Crown Lane changing right before his eyes

William Harrigan, Frederick Cooke, Victor Stumbles, Alf Brickwood, Herbert Harrigan and Keith James in 1915. Picture: THE COLLECTION OF DOUGLAS HARRIGAN

William Harrigan, Frederick Cooke, Victor Stumbles, Alf Brickwood, Herbert Harrigan and Keith James in 1915. Picture: THE COLLECTION OF DOUGLAS HARRIGAN

The transformation taking place around Wollongong's Crown Lane has been keenly observed by West Wollongong man Robert Brown.

The 81-year-old has been recording images on his camera since work started on GPT's $200 million Wollongong Central expansion in late 2011.

The tall, contemporary concrete structures are a different but nonetheless pleasing streetscape to what Mr Brown remembers growing up in Crown Lane in the 1930s.

Mr Brown lived in a residential house, at No 8 Crown Lane, from his birth in 1933 to 1937 when the family moved to another Wollongong address.

Crown Lane 1966. Picture: COLLECTION OF DOUGLAS HARRIGAN

Crown Lane 1966. Picture: COLLECTION OF DOUGLAS HARRIGAN

Crown Lane in 2012. Picture: PHIL HARRIGAN

Crown Lane in 2012. Picture: PHIL HARRIGAN

He lived at the Crown Lane site with his older sister, Hazel, and their parents, Joseph Brown and Gertrude (nee Tressler).

The house was previously the home of Mr Brown's maternal grandparents, William and Elizabeth Tressler, around the turn of the 20th century.

"I do remember that I used to get up to the front window of our house and look up and down the street," he said.

"There was a Christian Brothers school at the top of the hill and the brothers used to walk down the street. I used to call out: 'Hello, brother'."

Mr Brown also recalls playing at the back of Harrigan's garage: "There was a flat area above their building."

His interest in the locale has also been sparked by the multimillion-dollar refurbishment of the narrow triangular block at the corner of Crown Street and Crown Lane, which is being turned into a cafe and rooftop bar.

The site at 226-228 Crown Street is the old Harrigan building, which featured prominent signage for Humber and Hillman vehicles.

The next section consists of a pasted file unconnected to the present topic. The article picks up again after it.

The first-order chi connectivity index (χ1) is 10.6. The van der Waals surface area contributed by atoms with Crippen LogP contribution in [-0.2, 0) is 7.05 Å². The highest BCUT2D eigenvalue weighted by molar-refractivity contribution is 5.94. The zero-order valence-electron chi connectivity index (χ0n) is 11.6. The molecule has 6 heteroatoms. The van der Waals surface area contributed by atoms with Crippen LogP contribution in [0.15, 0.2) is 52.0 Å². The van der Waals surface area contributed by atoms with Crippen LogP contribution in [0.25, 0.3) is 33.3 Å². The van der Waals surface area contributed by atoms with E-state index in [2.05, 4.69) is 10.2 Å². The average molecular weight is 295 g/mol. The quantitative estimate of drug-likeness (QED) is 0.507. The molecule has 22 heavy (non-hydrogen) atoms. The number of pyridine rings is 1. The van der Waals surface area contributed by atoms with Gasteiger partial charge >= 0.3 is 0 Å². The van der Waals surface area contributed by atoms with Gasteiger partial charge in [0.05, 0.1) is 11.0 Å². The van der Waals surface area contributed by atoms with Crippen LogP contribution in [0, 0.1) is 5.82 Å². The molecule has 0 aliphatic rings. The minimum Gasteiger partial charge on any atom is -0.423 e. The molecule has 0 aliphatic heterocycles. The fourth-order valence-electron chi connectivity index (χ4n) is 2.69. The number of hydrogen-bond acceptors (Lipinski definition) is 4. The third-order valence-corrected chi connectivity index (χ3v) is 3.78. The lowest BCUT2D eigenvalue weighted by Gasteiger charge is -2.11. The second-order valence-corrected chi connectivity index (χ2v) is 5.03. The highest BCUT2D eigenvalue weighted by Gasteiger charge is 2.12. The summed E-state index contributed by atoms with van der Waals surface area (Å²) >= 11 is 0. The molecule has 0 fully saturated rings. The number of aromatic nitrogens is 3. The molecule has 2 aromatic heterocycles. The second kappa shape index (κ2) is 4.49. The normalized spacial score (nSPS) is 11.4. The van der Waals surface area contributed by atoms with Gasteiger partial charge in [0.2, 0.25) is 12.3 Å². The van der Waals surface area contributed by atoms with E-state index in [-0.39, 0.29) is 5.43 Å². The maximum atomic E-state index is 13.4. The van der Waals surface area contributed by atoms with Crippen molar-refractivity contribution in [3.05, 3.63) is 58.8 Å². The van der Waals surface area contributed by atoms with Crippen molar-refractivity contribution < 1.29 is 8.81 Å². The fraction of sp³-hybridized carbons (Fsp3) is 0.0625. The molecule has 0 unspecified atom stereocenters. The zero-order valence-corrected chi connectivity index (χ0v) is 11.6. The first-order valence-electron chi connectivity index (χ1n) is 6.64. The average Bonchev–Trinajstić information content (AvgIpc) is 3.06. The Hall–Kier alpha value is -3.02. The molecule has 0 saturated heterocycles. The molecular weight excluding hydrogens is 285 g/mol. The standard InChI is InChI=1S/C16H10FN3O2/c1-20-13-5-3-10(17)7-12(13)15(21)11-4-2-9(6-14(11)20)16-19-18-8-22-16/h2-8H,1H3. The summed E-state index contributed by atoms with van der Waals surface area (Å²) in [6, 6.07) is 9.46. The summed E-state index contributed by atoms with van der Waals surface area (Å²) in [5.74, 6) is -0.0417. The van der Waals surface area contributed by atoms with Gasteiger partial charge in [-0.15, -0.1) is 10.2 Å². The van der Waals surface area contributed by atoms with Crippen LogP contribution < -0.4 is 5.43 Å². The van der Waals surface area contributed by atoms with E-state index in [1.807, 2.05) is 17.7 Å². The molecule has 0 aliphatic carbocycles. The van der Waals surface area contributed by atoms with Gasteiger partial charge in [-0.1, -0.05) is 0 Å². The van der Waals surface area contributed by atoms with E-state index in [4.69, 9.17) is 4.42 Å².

As a homage to its previous use, the three-level business will be known as Humber - Kitchen Bar & Rooftop when it opens later this year.

Mr Brown has copies of old newspaper advertising, which shows his uncle, Thomas Tressler, was operating a tailor's business from 226 Crown Street, opposite Harrigan's garage, in 1926.

Mr Brown can remember the building being used to accommodate dentist rooms, a Singer sewing business and a Bennett & Wood cycle shop.

He also has photos of a memorial that stood at the intersection of Crown Street and Crown Lane, in the early part of the 20th century, to those who lost their lives in the 1902 Mount Kembla mine disaster. The memorial now stands in the Mount Kembla village cemetery.

Mr Brown has compiled a list of residential properties and residents in Crown Lane from 1900 to 1950. In addition to his own family, Mr Brown remembers the Baker, Russell and Wynn families living in the lane.

The information has been supplied to Wollongong City Libraries and the GPT Group.

"I have talked to my children about where I lived when I was born - in my grandparents' house," he said. "I have been writing this information down for future generations."

One of the best-known buildings in Crown Lane was Bert Harrigan's garage. He opened the first motor garage in Wollongong in 1907, operating on the southern side of Crown Street, on the site of today's Commonwealth Bank.

In 1912, he moved to the premises in Crown Lane, around the same time he established Harrigan Ford.

In addition to Fords, the company also sold Humber, Sunbeam and Hillman vehicles, and carried out general mechanical repairs.

In 1947, Bert and his sons, Ron and Douglas Harrigan, formed Harrigan and Sons Pty Ltd.

The business moved to 180 Corrimal Street in 1972 when the family sold its interests to John Elliott, a former secretary of the company.

Mr Brown also remembers the traffic around the Wollongong CBD before the F6 freeway was built.

"All the traffic would go down Keira Street and then up Crown Street to get down to the south," he said.

"Easter time was shocking."

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